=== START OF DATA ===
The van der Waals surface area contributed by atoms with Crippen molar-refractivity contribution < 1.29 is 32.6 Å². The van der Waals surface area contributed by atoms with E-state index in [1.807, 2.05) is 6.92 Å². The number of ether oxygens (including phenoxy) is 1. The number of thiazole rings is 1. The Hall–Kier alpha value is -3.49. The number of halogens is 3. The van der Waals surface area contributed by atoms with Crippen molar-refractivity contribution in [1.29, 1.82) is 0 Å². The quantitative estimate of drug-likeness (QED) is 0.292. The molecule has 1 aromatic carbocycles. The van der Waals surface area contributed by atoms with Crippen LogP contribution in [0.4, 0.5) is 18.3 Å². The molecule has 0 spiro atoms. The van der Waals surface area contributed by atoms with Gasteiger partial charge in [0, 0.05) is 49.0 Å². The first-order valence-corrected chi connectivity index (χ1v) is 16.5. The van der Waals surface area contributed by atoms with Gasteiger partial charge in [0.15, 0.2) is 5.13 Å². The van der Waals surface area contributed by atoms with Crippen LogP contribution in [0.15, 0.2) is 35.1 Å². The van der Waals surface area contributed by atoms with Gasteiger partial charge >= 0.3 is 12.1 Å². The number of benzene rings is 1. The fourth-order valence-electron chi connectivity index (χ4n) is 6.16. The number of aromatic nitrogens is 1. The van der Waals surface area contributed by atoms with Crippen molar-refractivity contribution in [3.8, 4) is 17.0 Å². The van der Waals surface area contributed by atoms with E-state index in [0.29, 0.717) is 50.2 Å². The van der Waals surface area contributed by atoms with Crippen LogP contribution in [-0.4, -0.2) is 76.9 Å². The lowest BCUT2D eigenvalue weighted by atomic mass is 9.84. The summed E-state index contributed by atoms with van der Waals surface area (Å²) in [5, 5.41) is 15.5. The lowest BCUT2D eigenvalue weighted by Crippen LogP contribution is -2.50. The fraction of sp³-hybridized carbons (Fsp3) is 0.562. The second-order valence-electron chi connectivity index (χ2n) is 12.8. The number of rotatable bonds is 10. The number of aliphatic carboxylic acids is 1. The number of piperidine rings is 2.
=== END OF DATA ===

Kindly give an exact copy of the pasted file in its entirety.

The van der Waals surface area contributed by atoms with Crippen molar-refractivity contribution < 1.29 is 32.6 Å². The van der Waals surface area contributed by atoms with E-state index in [1.807, 2.05) is 6.92 Å². The number of ether oxygens (including phenoxy) is 1. The number of thiazole rings is 1. The Hall–Kier alpha value is -3.49. The number of halogens is 3. The van der Waals surface area contributed by atoms with Crippen molar-refractivity contribution in [1.29, 1.82) is 0 Å². The quantitative estimate of drug-likeness (QED) is 0.292. The molecule has 1 aromatic carbocycles. The van der Waals surface area contributed by atoms with Crippen LogP contribution in [0.4, 0.5) is 18.3 Å². The molecule has 0 spiro atoms. The van der Waals surface area contributed by atoms with Gasteiger partial charge in [0, 0.05) is 49.0 Å². The first-order valence-corrected chi connectivity index (χ1v) is 16.5. The van der Waals surface area contributed by atoms with Gasteiger partial charge in [0.15, 0.2) is 5.13 Å². The van der Waals surface area contributed by atoms with Crippen LogP contribution in [0.15, 0.2) is 35.1 Å². The van der Waals surface area contributed by atoms with Gasteiger partial charge >= 0.3 is 12.1 Å². The number of benzene rings is 1. The fourth-order valence-electron chi connectivity index (χ4n) is 6.16. The number of aromatic nitrogens is 1. The van der Waals surface area contributed by atoms with Crippen molar-refractivity contribution in [3.8, 4) is 17.0 Å². The van der Waals surface area contributed by atoms with E-state index in [0.29, 0.717) is 50.2 Å². The van der Waals surface area contributed by atoms with Crippen LogP contribution in [-0.4, -0.2) is 76.9 Å². The lowest BCUT2D eigenvalue weighted by atomic mass is 9.84. The summed E-state index contributed by atoms with van der Waals surface area (Å²) in [5, 5.41) is 15.5. The lowest BCUT2D eigenvalue weighted by Crippen LogP contribution is -2.50. The fraction of sp³-hybridized carbons (Fsp3) is 0.562. The second-order valence-electron chi connectivity index (χ2n) is 12.8. The number of rotatable bonds is 10. The number of aliphatic carboxylic acids is 1. The number of piperidine rings is 2.